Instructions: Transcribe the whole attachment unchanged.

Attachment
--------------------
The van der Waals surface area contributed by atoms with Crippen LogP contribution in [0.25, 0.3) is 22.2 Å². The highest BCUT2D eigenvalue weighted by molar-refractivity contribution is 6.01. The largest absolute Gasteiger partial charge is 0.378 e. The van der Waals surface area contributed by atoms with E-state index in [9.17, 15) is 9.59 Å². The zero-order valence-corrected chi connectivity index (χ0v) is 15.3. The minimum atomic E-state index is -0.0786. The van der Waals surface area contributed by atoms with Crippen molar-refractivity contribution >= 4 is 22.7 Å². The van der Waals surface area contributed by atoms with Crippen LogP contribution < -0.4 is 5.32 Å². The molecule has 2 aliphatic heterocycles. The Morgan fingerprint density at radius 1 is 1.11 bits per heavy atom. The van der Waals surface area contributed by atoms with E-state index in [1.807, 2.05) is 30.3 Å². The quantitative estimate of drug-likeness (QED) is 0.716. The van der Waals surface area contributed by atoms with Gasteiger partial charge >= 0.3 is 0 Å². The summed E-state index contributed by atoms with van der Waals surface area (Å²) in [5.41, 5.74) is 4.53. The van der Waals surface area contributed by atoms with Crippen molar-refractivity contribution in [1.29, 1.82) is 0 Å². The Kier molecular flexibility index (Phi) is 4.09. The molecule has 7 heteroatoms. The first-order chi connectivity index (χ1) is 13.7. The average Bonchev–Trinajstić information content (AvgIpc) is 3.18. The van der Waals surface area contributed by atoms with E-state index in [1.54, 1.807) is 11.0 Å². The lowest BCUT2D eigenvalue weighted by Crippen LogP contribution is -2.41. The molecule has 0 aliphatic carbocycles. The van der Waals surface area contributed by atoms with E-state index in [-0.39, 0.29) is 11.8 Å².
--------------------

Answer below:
The van der Waals surface area contributed by atoms with Crippen LogP contribution in [0.25, 0.3) is 22.2 Å². The highest BCUT2D eigenvalue weighted by molar-refractivity contribution is 6.01. The largest absolute Gasteiger partial charge is 0.378 e. The van der Waals surface area contributed by atoms with E-state index in [9.17, 15) is 9.59 Å². The zero-order valence-corrected chi connectivity index (χ0v) is 15.3. The minimum atomic E-state index is -0.0786. The van der Waals surface area contributed by atoms with Crippen molar-refractivity contribution >= 4 is 22.7 Å². The van der Waals surface area contributed by atoms with Crippen LogP contribution < -0.4 is 5.32 Å². The molecule has 2 aliphatic heterocycles. The Morgan fingerprint density at radius 1 is 1.11 bits per heavy atom. The van der Waals surface area contributed by atoms with E-state index in [1.807, 2.05) is 30.3 Å². The quantitative estimate of drug-likeness (QED) is 0.716. The van der Waals surface area contributed by atoms with Gasteiger partial charge >= 0.3 is 0 Å². The summed E-state index contributed by atoms with van der Waals surface area (Å²) in [5.41, 5.74) is 4.53. The van der Waals surface area contributed by atoms with Crippen molar-refractivity contribution in [1.29, 1.82) is 0 Å². The Kier molecular flexibility index (Phi) is 4.09. The molecule has 7 heteroatoms. The first-order chi connectivity index (χ1) is 13.7. The average Bonchev–Trinajstić information content (AvgIpc) is 3.18. The van der Waals surface area contributed by atoms with E-state index in [1.54, 1.807) is 11.0 Å². The lowest BCUT2D eigenvalue weighted by Crippen LogP contribution is -2.41. The molecule has 0 aliphatic carbocycles. The van der Waals surface area contributed by atoms with E-state index in [-0.39, 0.29) is 11.8 Å².